I instantly regretted not bringing my dSLR when we got to the market and spotted all of these colorful baskets filled to the rim with tropical fruits. My husband convinced me not to bring it (he always ends up carrying it for me when I’m not shooting!) so I had to make due with his small point and shoot that has taken way too many hits and falls over the years.
For me, it’s always a struggle to balance between taking great photos with a heavy, bulky camera or attempting to be fashionable and less fussy with gear.
I’ve been thinking about getting a compact camera that has all of the functions of a dSLR for awhile, but they usually come with a hefty price tag.And I can just imagine my SLR very sadly sitting in some corner of my room gathering dust! (Yup – all of my inanimate objects have feelings. Don’t yours?) I’d love to hear if you fellow photo enthusiasts also have this problem and how you cope!
Fruit in Japan is sublime. It’s the only place where fruit is such an art form in appearance and taste. Whatever the Japanese do, they do it with such precision and perfection… especially when it comes to food! Last summer, I discovered delaware grapes, which are apparently not unique to Japan, but it’s the only place where I’ve seen them common as table grapes. They are also grown in the Eastern US and are typically used for wine making – iced and sparkling wine.
The grapes are so tightly packed on the vine – so much so that a whole bowl full fits in the palm of your hand. There’s safety in numbers because when picked off one by one, they are so delicate, and the skin tears so readily. Juice and grape flesh burst out of the peel. These grapes are as sweet and sour as a gummy candy and the texture dripping of juice. It’s easy to see why they use these grapes to make wine!
If you’re interested, you can pick up 250 grams for about 400 yen. Now if we could only find something to do with the leftover peels!
– A dekopan’s signature ‘bump’ –
The secret of the dekopan is spreading like wild fire! It very recently hit the markets in the States for about $2 each (sold under the name Sumo), which is reasonable compared with the prices here in Japan. Let me start from the beginning: dekopan (pronounced: deco-pahn) is a special breed of orange from Japan. You can spot it by the tell tale bump protruding at the top, which was originally considered unsightly but became the dekopan’s trademark. They are a little bit smaller than a naval orange, but much bigger than a clementine or mandarin orange.
Although these are almost the size of naval oranges, their skin is so thin similar to a clementine so you can peel it by hand without the help of a knife. In order to be classified as a dekopan, it has to have a certain amount of sugar and a low citric acid content so they are incredibly sweet and the quality is consistent. I’ve probably eaten over 50 dekopan, and I’ve never found a seed or any of those dry patches. They are always plump, amazingly orange in color, and sweet.
Like most fruit in Japan, there are different grades of dekopan, which start at about $1 each and increase in price dramatically. Even so, the $1 ones are so juicy and sweet. The season only lasts through April so make sure to get your hands on these before it’s too late! Along with Japan and the US, plants have also been exported to Korea and Brazil although you might have to pay a week’s allowance for one!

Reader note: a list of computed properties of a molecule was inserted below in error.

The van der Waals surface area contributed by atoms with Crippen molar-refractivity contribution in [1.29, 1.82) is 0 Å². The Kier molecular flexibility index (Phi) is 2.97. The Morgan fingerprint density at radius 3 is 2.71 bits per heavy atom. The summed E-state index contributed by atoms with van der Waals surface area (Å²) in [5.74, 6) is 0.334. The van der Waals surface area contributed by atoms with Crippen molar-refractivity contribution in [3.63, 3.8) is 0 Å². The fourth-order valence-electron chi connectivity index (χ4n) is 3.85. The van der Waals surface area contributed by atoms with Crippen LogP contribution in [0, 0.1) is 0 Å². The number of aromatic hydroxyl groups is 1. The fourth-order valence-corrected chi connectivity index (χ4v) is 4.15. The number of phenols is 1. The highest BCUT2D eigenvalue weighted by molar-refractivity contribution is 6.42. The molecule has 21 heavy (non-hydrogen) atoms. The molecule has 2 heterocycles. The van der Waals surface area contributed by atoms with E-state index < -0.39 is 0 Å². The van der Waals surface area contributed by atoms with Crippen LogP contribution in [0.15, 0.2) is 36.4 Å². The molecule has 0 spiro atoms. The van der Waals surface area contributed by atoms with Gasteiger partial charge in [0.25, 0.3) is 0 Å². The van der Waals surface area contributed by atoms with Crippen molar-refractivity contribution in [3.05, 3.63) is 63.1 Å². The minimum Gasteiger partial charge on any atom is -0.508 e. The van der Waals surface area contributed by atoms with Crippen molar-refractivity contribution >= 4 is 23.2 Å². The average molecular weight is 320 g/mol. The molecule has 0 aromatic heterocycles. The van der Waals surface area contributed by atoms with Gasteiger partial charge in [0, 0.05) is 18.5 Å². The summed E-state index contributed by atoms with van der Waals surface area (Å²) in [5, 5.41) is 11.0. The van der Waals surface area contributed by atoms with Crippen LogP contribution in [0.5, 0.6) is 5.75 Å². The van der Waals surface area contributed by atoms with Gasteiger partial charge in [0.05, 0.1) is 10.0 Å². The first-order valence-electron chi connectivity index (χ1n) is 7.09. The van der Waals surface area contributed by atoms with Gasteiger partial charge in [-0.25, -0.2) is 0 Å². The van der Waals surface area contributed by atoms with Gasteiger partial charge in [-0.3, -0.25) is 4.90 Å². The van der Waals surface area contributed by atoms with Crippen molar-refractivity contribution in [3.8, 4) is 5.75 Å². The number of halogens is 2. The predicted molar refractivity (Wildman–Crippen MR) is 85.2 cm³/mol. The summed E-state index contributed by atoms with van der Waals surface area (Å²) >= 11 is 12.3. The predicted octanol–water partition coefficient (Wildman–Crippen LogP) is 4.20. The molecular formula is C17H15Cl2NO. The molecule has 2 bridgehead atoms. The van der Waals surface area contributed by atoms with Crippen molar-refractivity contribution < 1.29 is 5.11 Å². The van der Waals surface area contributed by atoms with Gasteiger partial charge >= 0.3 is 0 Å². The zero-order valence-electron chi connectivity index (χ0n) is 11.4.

Did you know that demons like beans? Friday was Setsubun no hi (pronounced: set-sue-boon-no-hie), which is the day before spring begins. It’s a traditional Japanese holiday that was introduced by the Chinese a long time ago and has roots in the Lunar New Year, which is why the Japanese use this holiday to dispel evil spirits and invite good luck (similar to New Years holiday in January).
– Soy Beans, a demon’s mask usually worn by children (or me!), and eho-maki –
On Setsubun Day, everyone buys dried soy beans, which they throw around their house, outside their front door, and out of the windows. The theory is that demons run outside to get these beans, thus luring them out of your house while good spirits come inside.
– My eho-maki –
In Osaka, the local people there have an additional tradition of eating a whole, uncut eho-maki, a sushi roll filled with different ingredients. This year, mine has egg, shiitake mushrooms, eel, and marinated dried daikon, but eho-maki can be filled with many different ingredients. Each member of the family gets their own whole roll, and you should eat it facing towards the yearly lucky direction. This year, that direction is NNW. Once you start eating, no one can speak until they completely finish their roll. Let me tell you – it’s not an easy task. These rolls are huge! Both my husband and I couldn’t finish our rolls so technically, we’re not allowed to talk all year. Although the tradition of eho-maki started in Osaka, it’s been promoted by stores across Japan so you can now find these rolls in depachika, supermarkets, and convenience stores everywhere. They run about 400 yen each, but it’s half price if you get it at the end of the day!
If you don’t want to lug yourself and your luggages to Costco, there are luckily some other options. Yoyo Market is an online shop in English that sells products from Costco. Their selection is less than going to the store yourself, but it saves you the trip and it’s much more convenient. They will also pick up IKEA goods and ship it to you directly.
Another online store that sells American products is The Flying Pig. Their selection is a little bit different from Yoyo Market, and their website isn’t as sophisticated, but it’s an expat staple in Tokyo!